Deceased February 24, 2004
We are sad to report that our classmate and friend, Alan Wolcott, was killed in a car crash on February 24, 2004, near his home in Richmond, VT.
Alan was born March 23, 1957, in the Congo, the son of missionaries of the Plymouth Brethren Church. After several years in Africa, his family returned to Sturgis, MI, where he completed high school. He was an outstanding student, an all-state football player, a school record-holder in the pole vault, and a stalwart on the wrestling team.
He arrived at Amherst with an unshakeable faith in Christ and a heart for ministry. Alan majored in biology and considered a career in medicine, but later decided to become a pastor. He defined success in terms of devotion to Christ, service to him and to other people. A favorite quote of his was: “If I were called to be a laborer I would hate to drivel down to being a king.” Alan was a leader in the Amherst Christian Association. He provided wise advice when asked, he had remarkable insight, and he was articulate and respectful in sharing his faith with anyone who was interested.
At Amherst Alan competed in both track and varsity wrestling, the latter being his passion for four years. He recovered from a serious knee injury in his junior year not only to wrestle again, but also to compete in the national meet in his senior year as a team co-captain. His comeback was an inspiration to the team and to his friends.
Alan was independent, single-minded, sometimes stubborn, but always considerate, soft-spoken, and gentle (except on the mat). It is impossible to think of him without remembering his sense of humor. We remember well his quirky, goofy, and frequent laugh. He had a beautiful voice and loved to sing, which he did spontaneously.
After graduation from Amherst, Alan earned a master of divinity degree from Trinity Evangelical Divinity School in Deerfield, IL. He was ordained in the Evangelical Free Church. In 1984, he married Cheryl “Sheri” Johnson in Fargo, ND. Sandy Hull ’78, in seminary with Alan at the time, recalls that Alan and Sheri's first date was at his kitchen table.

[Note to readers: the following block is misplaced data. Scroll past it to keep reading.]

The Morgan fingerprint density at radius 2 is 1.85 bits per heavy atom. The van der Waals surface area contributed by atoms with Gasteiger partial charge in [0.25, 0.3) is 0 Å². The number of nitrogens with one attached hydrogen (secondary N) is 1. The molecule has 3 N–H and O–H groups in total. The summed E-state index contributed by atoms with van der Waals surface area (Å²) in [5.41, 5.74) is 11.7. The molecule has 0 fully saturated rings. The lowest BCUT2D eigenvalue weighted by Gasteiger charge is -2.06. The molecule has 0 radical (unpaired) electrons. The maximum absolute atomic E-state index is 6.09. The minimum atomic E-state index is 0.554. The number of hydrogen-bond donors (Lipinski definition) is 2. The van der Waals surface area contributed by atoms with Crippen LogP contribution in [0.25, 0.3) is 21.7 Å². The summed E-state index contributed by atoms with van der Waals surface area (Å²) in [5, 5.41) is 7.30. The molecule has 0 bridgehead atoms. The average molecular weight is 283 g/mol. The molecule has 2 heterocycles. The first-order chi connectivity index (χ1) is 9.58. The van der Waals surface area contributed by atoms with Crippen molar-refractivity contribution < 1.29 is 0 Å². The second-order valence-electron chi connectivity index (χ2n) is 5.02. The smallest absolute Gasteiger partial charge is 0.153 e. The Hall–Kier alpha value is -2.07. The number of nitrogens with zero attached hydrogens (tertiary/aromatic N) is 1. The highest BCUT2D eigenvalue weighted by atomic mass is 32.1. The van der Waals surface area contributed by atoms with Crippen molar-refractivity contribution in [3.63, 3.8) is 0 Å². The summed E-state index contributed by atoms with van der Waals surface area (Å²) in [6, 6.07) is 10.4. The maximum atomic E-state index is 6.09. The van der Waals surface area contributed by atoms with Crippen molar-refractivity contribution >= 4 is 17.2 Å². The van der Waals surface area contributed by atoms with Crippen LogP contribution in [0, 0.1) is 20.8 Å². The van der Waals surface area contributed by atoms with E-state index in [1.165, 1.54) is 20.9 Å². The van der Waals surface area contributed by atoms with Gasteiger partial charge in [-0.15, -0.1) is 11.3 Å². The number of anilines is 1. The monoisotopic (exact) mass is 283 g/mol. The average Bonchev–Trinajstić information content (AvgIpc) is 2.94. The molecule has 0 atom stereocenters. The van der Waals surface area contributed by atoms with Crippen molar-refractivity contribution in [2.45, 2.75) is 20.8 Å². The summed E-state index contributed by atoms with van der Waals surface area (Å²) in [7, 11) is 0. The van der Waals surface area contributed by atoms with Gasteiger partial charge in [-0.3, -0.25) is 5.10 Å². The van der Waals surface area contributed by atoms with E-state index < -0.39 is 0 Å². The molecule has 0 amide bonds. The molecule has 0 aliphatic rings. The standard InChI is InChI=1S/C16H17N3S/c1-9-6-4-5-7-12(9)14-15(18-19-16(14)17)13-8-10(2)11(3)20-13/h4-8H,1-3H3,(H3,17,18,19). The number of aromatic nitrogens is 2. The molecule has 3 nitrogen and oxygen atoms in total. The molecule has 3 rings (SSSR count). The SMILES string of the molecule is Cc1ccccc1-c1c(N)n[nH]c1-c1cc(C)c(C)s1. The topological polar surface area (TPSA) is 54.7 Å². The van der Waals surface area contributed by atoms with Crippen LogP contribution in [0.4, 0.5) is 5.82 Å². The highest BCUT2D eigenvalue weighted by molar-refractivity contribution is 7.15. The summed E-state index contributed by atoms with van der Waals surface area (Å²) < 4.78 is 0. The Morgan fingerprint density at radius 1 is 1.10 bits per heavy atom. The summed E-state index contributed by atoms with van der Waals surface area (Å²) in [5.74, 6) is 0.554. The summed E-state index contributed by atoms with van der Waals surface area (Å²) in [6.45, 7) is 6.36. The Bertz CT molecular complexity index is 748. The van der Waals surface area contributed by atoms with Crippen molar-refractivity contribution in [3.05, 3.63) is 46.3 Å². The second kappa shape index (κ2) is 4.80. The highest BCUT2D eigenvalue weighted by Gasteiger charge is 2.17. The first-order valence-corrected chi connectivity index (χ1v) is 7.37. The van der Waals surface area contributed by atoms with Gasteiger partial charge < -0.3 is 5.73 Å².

One of Alan's dreams was to return to Africa to work as a missionary. At Amherst he always wore a bracelet made of a single elephant hair, which was about as thick as a pencil lead. He returned to Africa only briefly after seminary, but maintained his love for the people he knew there. In 1989, he and Sheri moved to Richmond, VT, where he planted a church and pastored it for ten years. The church finally closed its doors in 1999, but Alan never lost his zeal for his call or his love for the community. He developed his own website at http://www.vt-mustardseed.org, an expression of his care and wit.
Alan's family was central to his life, his happiest times being spent with them. He and Sheri were blessed with three outstanding children: Jeremy, age nineteen; Rachel, seventeen; and Ben, thirteen. He was particularly proud of their musical accomplishments. To support his family, in addition to his pastoral duties, he worked in the Vermont Social Security office where his immediate supervisor called him “one of the best examiners our office has ever seen.” His co-workers affectionately noted that he was “official mentor to no one but unofficial mentor to everyone.”
There are no better words perhaps than those of a son about his father. Jeremy wrote this about Alan shortly after his death: “Very few are granted the privilege of growing up to realize that the man they call father is every bit as much a hero as they had always dreamed.
“...I count myself among that fortunate few.
“...He was somehow still ‘cool” when everybody else’s parents weren’t; he gave us space when we needed it; he got in our faces when we were belligerent, forgave when we were penitent, and was proud when we needed approval. He regularly poked fun at us to give us a sense of humor and to keep us humble. He taught us to pray, and to respect the Bible as God's Word to us. He introduced us to his God.
“...Fundamentally, he was not a better man than anyone else; he was simply a saved sinner through whom God had chosen to make Himself known
“...[that] is the picture that ought to be framed for memory - and the one my dad would himself best prefer.”
We are richer for knowing our friend, and we look forward, with him, to the promise he knew. We are confident that Alan's death, as the psalmist writes, is precious in the sight of his Lord (Ps 116:15). But now, for a season, we mourn.
—Jon Holmlund ’79
—Tom Kalt ’79
—Stockton Wulsin ’79